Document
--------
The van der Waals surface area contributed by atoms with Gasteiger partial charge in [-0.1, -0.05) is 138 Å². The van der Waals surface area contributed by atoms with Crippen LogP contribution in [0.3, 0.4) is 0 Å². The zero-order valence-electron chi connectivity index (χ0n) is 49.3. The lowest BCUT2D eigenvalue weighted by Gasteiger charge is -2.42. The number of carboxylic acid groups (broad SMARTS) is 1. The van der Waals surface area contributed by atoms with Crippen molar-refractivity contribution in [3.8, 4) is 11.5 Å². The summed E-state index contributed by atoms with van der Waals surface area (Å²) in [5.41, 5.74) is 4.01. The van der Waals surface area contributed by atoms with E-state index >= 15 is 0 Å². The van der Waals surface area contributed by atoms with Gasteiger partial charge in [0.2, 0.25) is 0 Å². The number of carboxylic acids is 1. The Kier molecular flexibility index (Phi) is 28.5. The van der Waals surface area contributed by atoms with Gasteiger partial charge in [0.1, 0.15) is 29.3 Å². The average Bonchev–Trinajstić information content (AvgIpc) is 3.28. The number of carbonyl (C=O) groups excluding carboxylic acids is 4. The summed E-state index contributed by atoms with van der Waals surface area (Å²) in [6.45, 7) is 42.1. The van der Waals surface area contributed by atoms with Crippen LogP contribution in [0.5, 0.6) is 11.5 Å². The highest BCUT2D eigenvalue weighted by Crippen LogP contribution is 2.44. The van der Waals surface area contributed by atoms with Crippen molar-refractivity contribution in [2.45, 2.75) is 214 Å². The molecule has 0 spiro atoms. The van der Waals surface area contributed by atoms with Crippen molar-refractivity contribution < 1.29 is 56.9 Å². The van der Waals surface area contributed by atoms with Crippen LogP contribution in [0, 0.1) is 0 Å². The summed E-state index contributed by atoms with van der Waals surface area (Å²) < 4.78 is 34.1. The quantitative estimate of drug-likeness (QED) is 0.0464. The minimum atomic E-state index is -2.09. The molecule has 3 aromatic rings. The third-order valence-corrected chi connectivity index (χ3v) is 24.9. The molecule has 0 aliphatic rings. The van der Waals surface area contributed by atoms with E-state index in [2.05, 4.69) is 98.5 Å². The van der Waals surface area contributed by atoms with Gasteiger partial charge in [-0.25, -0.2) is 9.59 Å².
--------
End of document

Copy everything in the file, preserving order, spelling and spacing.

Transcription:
The van der Waals surface area contributed by atoms with Gasteiger partial charge in [-0.1, -0.05) is 138 Å². The van der Waals surface area contributed by atoms with Crippen LogP contribution in [0.3, 0.4) is 0 Å². The zero-order valence-electron chi connectivity index (χ0n) is 49.3. The lowest BCUT2D eigenvalue weighted by Gasteiger charge is -2.42. The number of carboxylic acid groups (broad SMARTS) is 1. The van der Waals surface area contributed by atoms with Crippen molar-refractivity contribution in [3.8, 4) is 11.5 Å². The summed E-state index contributed by atoms with van der Waals surface area (Å²) in [5.41, 5.74) is 4.01. The van der Waals surface area contributed by atoms with E-state index >= 15 is 0 Å². The van der Waals surface area contributed by atoms with Gasteiger partial charge in [0.2, 0.25) is 0 Å². The number of carboxylic acids is 1. The Kier molecular flexibility index (Phi) is 28.5. The van der Waals surface area contributed by atoms with Gasteiger partial charge in [0.1, 0.15) is 29.3 Å². The average Bonchev–Trinajstić information content (AvgIpc) is 3.28. The number of carbonyl (C=O) groups excluding carboxylic acids is 4. The summed E-state index contributed by atoms with van der Waals surface area (Å²) in [6.45, 7) is 42.1. The van der Waals surface area contributed by atoms with Crippen LogP contribution in [0.5, 0.6) is 11.5 Å². The highest BCUT2D eigenvalue weighted by Crippen LogP contribution is 2.44. The van der Waals surface area contributed by atoms with Crippen molar-refractivity contribution in [2.45, 2.75) is 214 Å². The molecule has 0 spiro atoms. The van der Waals surface area contributed by atoms with Crippen molar-refractivity contribution < 1.29 is 56.9 Å². The van der Waals surface area contributed by atoms with Crippen LogP contribution in [0, 0.1) is 0 Å². The summed E-state index contributed by atoms with van der Waals surface area (Å²) < 4.78 is 34.1. The quantitative estimate of drug-likeness (QED) is 0.0464. The minimum atomic E-state index is -2.09. The molecule has 3 aromatic rings. The third-order valence-corrected chi connectivity index (χ3v) is 24.9. The molecule has 0 aliphatic rings. The van der Waals surface area contributed by atoms with E-state index in [2.05, 4.69) is 98.5 Å². The van der Waals surface area contributed by atoms with Gasteiger partial charge in [-0.25, -0.2) is 9.59 Å².